Finding common ground



  • Ledger photo by JJ Francais Black Lives Matter protestor

Growing up in the sixties, I remember wondering if the country could possibly survive the violence and the suffering. An unpopular war, with its plenitude of casualties added to the angst. Watching the nightly news, with its body counts, frightened children and made adults wonder if better days were possible. The Cold War loomed always in the background. The threat of nuclear holocaust hanging over our heads. Classroom exercises where children hid under their desks to train for an imminent nuclear attack seemed pointless even to the children.

Following this turbulent period, it seemed that much changed for the better. The Civil Rights Act of 1964 encouraged young people to believe that we were getting on the right track. Focus on civil liberties and a level playing field seemed to bode well for the future of our country. The Vietnam War would eventually end, and finally, the Berlin Wall came down. Treaties were signed and it seemed that the world was finally on its way to a more enlightened state. However, recent events echo the past. Racism, riots and posturing, peer competitors are old news revisited.

More than two thousand years ago, Thucydides, in the earliest depiction of a democracy said, “Human nature being what it is,” I have written “a possession for all time.” At first reading, I found his comment arrogant and condescending. Could it be that human nature had not changed? Could it be that we are doomed to repeat the same mistakes over and over? By the end of his book and his description of the Athenian democracy, I was struck by the similarities. Human nature had not changed. Human nature is still our biggest obstacle to progress. People want to be right. We want to impose our will upon others. Where ego is concerned, it is a zero sum game.

Given the human condition, what might be a reasonable way ahead? I would proffer that we should start with the things we agree upon. I am pleased to see that no one defends the treatment of George Floyd. This is a positive change from the ’60s. And, if we all agree that everyone should be treated fairly, then how do we get to this state quickly? 

Certainly, reform is needed in police training and policy. Engagement programs where the police interact with the community – positive projects – create commonality, and remind people of the humanity of their neighbors. Whenever possible, we need to engage on a spiritual level. True empathy goes a long way.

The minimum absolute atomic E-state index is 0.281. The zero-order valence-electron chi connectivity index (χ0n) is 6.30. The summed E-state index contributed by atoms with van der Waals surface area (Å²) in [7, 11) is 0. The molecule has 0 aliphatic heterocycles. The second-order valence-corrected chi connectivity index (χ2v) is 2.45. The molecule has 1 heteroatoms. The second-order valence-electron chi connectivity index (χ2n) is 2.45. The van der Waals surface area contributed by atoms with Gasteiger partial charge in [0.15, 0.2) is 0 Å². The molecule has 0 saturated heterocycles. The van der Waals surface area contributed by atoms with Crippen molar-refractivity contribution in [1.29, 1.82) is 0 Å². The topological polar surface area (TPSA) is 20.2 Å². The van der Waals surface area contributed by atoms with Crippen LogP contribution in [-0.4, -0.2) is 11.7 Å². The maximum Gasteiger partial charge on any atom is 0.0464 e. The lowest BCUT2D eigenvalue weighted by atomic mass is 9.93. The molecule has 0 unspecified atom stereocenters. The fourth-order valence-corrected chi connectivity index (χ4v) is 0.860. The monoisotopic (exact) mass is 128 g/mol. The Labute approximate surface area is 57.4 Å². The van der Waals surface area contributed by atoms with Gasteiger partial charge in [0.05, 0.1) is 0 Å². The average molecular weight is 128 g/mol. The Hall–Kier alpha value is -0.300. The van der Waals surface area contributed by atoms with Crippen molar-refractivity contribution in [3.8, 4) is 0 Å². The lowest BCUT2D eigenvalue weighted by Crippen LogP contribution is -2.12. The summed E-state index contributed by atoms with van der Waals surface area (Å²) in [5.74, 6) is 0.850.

Criminals must be prosecuted, but not the masses. We must apportion justice in a way that allows communities, and indeed a country, to learn and grow. Human nature is not going to change quickly. There is no evidence that it can. We will continue to need police officers. How- ever, the police must cherish the people they defend; and, the people they defend must appreciate their service.

I have often wondered; do basic human respect and empathy contravene human nature? If so, legal structures must guide us on the right path. There is an old saying, you can either think your way to a new way of acting, or you can act your way to a new way of thinking. We must attempt both approaches at the same time.

Identity politics seems to add to the conundrum. The more strongly individuals identify with their social/political group – race, sex, origin, age and political party – the harder it is to accept and respect others. America is amazingly diverse. Identity politics separates. It does not unite. Human nature being what it is, when frightened, or offended, individuals retreat into their identity group at the expense of understanding.

The founders of our country understood the weakness of human nature. The checks and balances in our constitution demonstrate their lack of confidence in the good will of humankind. The constitution that soldiers pledge to support and defend protects all Americans. That must be true. If not, generations of Americans, of all descriptions, have shed their blood in vain.

Let’s find the common ground and go to work to build positively upon it. We live in the Bible Belt. Surely, we can agree to treat others as we would like to be treated. We are a military community, filled with Soldiers, both active and retired, who have experienced shared commitment to our constitution and to our country. Surely, we can accept our differences and build upon our strengths. We do not have to become each other. But, we must learn to care for each other. If we fail to share empathy and search for the common ground, we will suffer the mistakes of the past without hope of a better future. We are just one community, but we can set an example for other communities to follow.

Nate Slate is a retired Soldier and community volunteer.